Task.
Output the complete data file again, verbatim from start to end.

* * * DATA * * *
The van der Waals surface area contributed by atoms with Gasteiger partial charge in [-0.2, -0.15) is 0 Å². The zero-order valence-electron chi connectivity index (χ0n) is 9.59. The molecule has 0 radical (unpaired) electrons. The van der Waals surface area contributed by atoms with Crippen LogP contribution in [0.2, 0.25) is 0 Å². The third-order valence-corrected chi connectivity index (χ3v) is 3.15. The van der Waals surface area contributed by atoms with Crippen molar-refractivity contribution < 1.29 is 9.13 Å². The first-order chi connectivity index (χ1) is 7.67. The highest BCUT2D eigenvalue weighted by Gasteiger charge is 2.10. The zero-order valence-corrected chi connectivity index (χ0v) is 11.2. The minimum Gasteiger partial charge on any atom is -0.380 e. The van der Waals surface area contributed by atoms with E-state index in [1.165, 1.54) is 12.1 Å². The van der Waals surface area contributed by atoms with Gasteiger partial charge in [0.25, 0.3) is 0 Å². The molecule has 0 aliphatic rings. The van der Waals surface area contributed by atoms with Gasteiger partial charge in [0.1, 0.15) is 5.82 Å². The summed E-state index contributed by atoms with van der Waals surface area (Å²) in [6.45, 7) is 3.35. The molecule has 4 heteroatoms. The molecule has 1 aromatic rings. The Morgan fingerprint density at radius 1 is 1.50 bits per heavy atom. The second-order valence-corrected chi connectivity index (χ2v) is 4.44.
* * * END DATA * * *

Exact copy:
The van der Waals surface area contributed by atoms with Gasteiger partial charge in [-0.2, -0.15) is 0 Å². The zero-order valence-electron chi connectivity index (χ0n) is 9.59. The molecule has 0 radical (unpaired) electrons. The van der Waals surface area contributed by atoms with Crippen LogP contribution in [0.2, 0.25) is 0 Å². The third-order valence-corrected chi connectivity index (χ3v) is 3.15. The van der Waals surface area contributed by atoms with Crippen molar-refractivity contribution < 1.29 is 9.13 Å². The first-order chi connectivity index (χ1) is 7.67. The highest BCUT2D eigenvalue weighted by Gasteiger charge is 2.10. The zero-order valence-corrected chi connectivity index (χ0v) is 11.2. The minimum Gasteiger partial charge on any atom is -0.380 e. The van der Waals surface area contributed by atoms with E-state index in [1.165, 1.54) is 12.1 Å². The van der Waals surface area contributed by atoms with Gasteiger partial charge in [0.25, 0.3) is 0 Å². The molecule has 0 aliphatic rings. The van der Waals surface area contributed by atoms with Gasteiger partial charge in [0.1, 0.15) is 5.82 Å². The summed E-state index contributed by atoms with van der Waals surface area (Å²) in [6.45, 7) is 3.35. The molecule has 4 heteroatoms. The molecule has 1 aromatic rings. The Morgan fingerprint density at radius 1 is 1.50 bits per heavy atom. The second-order valence-corrected chi connectivity index (χ2v) is 4.44.